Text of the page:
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Title: Yellow maize with high beta-carotene is an effective source of vitamin A in healthy Zimbabwean men

item MUZHINGI, TAWANDA - Jean Mayer Human Nutrition Research Center On Aging At Tufts University
item GADAGA, TENDEKAYI - National University Of Lesotho
item SIWELA, ANDREW - National University Of Science And Techology (NUST)
item Grusak, Michael
item Russell, Robert
item Tang, Guang-Wen

Submitted to: The American Journal of Clinical Nutrition
Publication Type: Peer Reviewed Journal
Publication Acceptance Date: 5/24/2011
Publication Date: 8/1/2011
Citation: Muzhingi, T., Gadaga, T.H., Siwela, A.H., Grusak, M.A., Russell, R.M., Tang, G. 2011. Yellow maize with high beta-carotene is an effective source of vitamin A in healthy Zimbabwean men. American Journal of Clinical Nutrition. 94(2):510-519.

Interpretive Summary: The food crop known as maize (or corn) contains a number of health-promoting compounds in its grains, including substances that impart color, such as the yellow-orange pigment, beta-carotene. Different maize varieties contain different amounts of these colored compounds, but cultivars exist that have a high concentration of grain beta-carotene. We used one such variety to study how well this beta-carotene can be absorbed and converted to vitamin A in humans. Beta-carotene is found in many plant foods and serves as a dietary precursor of vitamin A. We grew the maize plants in a nutrient solution with a special form of water; this water contained a heavy form of hydrogen. This allowed us to label the beta-carotene in the maize grains so that after feeding the maize to study subjects, we could track not only the beta-carotene in their blood, but also the vitamin A derived from that beta-carotene. In a study with eight healthy men from Zimbabwe, we showed that beta-carotene from cooked maize porridge is well absorbed and readily converted to vitamin A. Thus, yellow maize that contains beta-carotene can contribute to one's daily requirement of vitamin A.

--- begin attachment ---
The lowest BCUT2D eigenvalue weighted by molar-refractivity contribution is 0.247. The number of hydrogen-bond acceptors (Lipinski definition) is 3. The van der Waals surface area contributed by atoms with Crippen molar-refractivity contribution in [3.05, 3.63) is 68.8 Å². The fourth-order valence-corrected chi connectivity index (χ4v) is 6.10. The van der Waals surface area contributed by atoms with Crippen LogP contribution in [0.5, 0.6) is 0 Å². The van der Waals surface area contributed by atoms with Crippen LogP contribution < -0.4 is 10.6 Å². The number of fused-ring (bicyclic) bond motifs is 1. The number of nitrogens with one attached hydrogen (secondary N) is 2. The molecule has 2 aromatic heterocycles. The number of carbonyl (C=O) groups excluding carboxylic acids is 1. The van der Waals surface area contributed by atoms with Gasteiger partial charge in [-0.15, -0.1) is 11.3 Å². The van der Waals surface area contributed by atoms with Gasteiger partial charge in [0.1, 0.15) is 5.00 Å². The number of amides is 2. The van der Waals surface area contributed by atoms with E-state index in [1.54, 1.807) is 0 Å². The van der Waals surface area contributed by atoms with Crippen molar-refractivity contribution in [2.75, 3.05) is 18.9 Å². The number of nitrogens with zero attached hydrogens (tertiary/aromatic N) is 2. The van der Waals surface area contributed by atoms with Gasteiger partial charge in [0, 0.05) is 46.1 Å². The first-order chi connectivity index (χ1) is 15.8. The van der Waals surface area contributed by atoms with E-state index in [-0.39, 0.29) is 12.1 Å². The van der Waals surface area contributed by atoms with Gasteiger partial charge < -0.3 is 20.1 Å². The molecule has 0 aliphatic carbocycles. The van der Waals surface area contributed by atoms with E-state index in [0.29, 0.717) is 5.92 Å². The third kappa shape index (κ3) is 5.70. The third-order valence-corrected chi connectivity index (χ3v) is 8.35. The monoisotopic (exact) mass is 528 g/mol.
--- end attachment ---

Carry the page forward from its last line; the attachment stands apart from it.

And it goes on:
Technical Abstract: The bioconversion efficiency of yellow maize beta-carotene to retinol in humans is unknown. Thus, the objective of this study was to determine the vitamin A value of yellow maize beta-carotene in humans. A high beta-carotene containing yellow maize was grown in a hydroponic medium with 23 atom% 2H2O during grain development. Yellow maize beta-carotene showed the highest abundance of enrichment as [2H9] beta-carotene. Eight healthy Zimbabwean men with a mean serum retinol concentration of 59.2 +/- 17.l ug/dL, and mean body mass index (in kg/m2) of 22.4 +/- 3.1 volunteered for the study. On day 1 after a fasting blood draw, subjects consumed 300 g of yellow maize porridge containing 1.2 mg beta-carotene, 20 g of butter, and a 0.5 g corn oil capsule. On day 8, fasting blood was drawn and subjects consumed 1 mg [13C10] vitamin A in 0.5 g corn oil capsule, and 300 g of white maize porridge with 20 g of butter. Thirty-six blood samples were collected from each subject over 36-days. Concentrations and enrichments of retinol and beta-carotene in labeled doses, and serum were determined using HPLC, GC/MS, and LC/MS. The AUC of retinol from 1.2 mg yellow maize beta-carotene was 72.9 nmole/day and the AUC of 1 mg retinol 13C10 was 161.1 nmole/day. The conversion factor of yellow maize beta-carotene to retinol by weight was 3.2 +/- 1.5 to 1. Thus, in eight healthy Zimbabwean men, 1.2 mg yellow maize beta-carotene consumed with 20.5 g fat has the same vitamin A activity as 0.38 mg retinol.